Assassins, equipped with voracious appetites, deadly spines, and 25 arms, are slowly and silently killing coral reefs. These undercover killers have wrecked havoc on the health and sustainability of coral reefs around the world, and continue to do so, relatively unchecked. These assassins even have a majestic name — the crown-of-thorn sea star (COTS).

Crown-of-thorn seastar. Credit: Carnivora Forum.

The Plight of Coral Reefs

Coral reefs are one of the most bio-diverse ecosystems in existence. However, many coral reefs around the world are under threat, due to the changing climate causing rising seawater temperatures and ocean acidification, and factors driven by human activities such as water pollution from agricultural run-off, destructive fishing, and coastal development. These threats, in combination with naturally occurring tropical storms and COTS outbreaks in recent years, have led to drastic and lasting impacts on the health and sustainability of coral reefs.

Major Coral Reef Regions of the World. World Resources Institute (2011).

The Great Barrier Reef (GBR), located off the North-Eastern Coast of Queensland Australia, is the world’s largest coral reef ecosystem. In recent years, the Great Barrier Reef has experienced significant disturbances to the reef ecosystem such as oil spills, high levels of nutrient runoff, mass coral bleaching, and tropical cyclones. Although these disturbances have had severe impacts on coral health, since the first outbreak recorded at Green Island in 1962, increased severity and frequency of COTS outbreaks have exacerbated coral loss.  

Australia’s Great Barrier Reef. Great Barrier Reef Citizens Science Alliance (2017).

A report published by the Australian Institute of Marine Science (AIMS), on the decline in coral cover on the Great Barrier Reef over 27 years, found that since 1985, mid-shelf and offshore reefs have experienced a decline of over 50%, with crown-of-thorn being responsible for approximately 42% of estimated coral loss. Arlington Reef specifically, located off the east coast of Cairns Australia has experienced a very close case of an active COTS outbreak, where coral loss would have been detrimental.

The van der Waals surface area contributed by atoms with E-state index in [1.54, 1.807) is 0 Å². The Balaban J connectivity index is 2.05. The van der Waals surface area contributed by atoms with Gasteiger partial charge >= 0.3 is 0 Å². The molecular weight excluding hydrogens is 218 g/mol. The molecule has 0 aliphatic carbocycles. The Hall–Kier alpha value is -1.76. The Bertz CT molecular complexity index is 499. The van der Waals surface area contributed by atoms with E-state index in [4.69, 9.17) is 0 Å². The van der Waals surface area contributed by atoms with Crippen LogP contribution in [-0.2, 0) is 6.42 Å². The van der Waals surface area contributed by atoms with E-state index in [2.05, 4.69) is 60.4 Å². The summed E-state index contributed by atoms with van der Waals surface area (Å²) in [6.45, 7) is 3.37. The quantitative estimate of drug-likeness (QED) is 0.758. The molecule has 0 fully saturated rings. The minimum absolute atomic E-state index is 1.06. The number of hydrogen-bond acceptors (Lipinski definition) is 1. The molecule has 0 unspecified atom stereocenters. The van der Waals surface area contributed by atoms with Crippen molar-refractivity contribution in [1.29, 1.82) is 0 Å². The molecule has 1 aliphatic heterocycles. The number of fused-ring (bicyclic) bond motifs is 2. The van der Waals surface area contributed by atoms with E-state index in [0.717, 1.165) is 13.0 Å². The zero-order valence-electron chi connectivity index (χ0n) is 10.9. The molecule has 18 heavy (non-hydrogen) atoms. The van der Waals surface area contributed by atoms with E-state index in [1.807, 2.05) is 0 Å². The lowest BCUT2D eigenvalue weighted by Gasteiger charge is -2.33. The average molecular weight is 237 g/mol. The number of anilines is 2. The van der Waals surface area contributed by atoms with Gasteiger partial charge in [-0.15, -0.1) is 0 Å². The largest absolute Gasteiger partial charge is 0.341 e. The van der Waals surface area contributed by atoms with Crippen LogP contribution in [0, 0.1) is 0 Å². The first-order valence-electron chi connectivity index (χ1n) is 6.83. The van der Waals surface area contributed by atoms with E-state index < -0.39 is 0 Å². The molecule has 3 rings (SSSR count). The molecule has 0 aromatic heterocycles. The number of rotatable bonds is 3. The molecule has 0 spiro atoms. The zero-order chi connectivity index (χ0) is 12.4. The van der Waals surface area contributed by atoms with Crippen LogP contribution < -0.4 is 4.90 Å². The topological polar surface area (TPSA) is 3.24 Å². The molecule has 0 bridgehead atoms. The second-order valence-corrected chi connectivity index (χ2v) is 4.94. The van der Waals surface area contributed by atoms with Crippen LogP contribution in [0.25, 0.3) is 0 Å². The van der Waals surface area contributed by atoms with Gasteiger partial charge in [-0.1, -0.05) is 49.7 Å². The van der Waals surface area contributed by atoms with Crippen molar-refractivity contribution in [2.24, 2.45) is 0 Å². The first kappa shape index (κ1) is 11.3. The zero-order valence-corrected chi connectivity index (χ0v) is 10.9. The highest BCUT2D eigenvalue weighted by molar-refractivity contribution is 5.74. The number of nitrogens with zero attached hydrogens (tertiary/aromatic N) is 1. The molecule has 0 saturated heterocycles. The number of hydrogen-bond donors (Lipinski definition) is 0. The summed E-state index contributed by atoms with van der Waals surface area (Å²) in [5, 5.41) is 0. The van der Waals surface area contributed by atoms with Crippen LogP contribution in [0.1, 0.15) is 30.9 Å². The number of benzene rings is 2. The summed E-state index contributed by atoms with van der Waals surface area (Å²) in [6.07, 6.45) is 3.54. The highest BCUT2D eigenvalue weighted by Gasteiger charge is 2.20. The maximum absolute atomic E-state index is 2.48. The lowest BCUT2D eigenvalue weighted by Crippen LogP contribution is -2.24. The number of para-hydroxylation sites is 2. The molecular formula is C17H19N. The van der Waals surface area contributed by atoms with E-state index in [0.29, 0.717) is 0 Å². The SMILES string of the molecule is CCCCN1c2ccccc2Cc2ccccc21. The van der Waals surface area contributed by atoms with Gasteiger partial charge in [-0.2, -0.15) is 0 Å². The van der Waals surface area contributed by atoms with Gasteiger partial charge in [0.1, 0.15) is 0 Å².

COTS Outbreaks on the Great Barrier Reef. Credit: Eric Lawrey, eAtlas.

Causes of COTS Outbreaks

In addressing the invasive behaviour of COTS, it’s important to distinguish the difference between introduced species and invasive species. In the case of COTS, these sea stars naturally occur in this region, but their invasive behaviour unfolds when the interaction between species are disturbed and their populations grow at a rate beyond coral recovery. A single starfish can consume up to 6 m² of corals per year, living up to 17 years.

In a typical outbreak, densities reach ~1500 COTS/km². In order to properly manage COTS outbreaks, we must first understand the underlying causes of outbreaks, currently an area of a serious knowledge gap. A research paper assessing different causes of COTS outbreaks, published in 2016, found that there are two leading outbreak hypotheses: the Terrestrial Runoff Hypothesis, assuming that COTS larvae survival increases with increased nutrient availability, and the Predator Removal Hypothesis, assuming the increase in COTS adult survival due to the removal of their predators though human fishing. The cause and effect between hypothesized outbreak drivers and the severity and impacts of these outbreaks on the Great Barrier Reef are highly complex and thus far, no conclusive answer has been achieved as to what driver is ultimately to blame. 

Impacts of COTS Outbreaks

Imagine a balanced coral reef community. COTS primarily feed on fast-growing corals, such as staghorn corals, which allows slow-growing corals a chance to compete and colonize space. In effect, COTS predation helps maintain coral diversity. However, when their first preference of food becomes scarce, they will turn to a wide variety of other corals. Thus when COTS numbers explode, the army leaves a cemetery of coral bones in its path. But it doesn’t stop there. Coral reefs are home to many marine species including fish, sea turtles, and crustaceans. With the destruction of habitat, the inhabitants would be forced to find other ways to survive.

Crown-of-thorn sea star predation on corals. Credit: The Conversation.

From a socio-economic perspective, the outbreak of COTS mainly threatens the reputation of tourism at the GBR. Within the industry, fear exists that news of COTS outbreaks destroying coral reefs would discourage visitors from choosing the GBR as a destination, which has led to the tourist industry actively organizing control teams to eradicate COTS on popular reefs. Whether or not COTS outbreaks indeed affect the influx of tourists is unknown, as statistics show that overall visitation to the GBR continues to increase despite active COTS outbreaks recorded.

As COTS outbreaks continue to be a leading source of coral reef degradation on the Great Barrier Reef, short-term and long-term management interventions have been implemented in attempts to manage the severity and frequency of COTS outbreaks, these interventions, however, have had limited success.

Attempts at Management: Case Study at Arlington Reef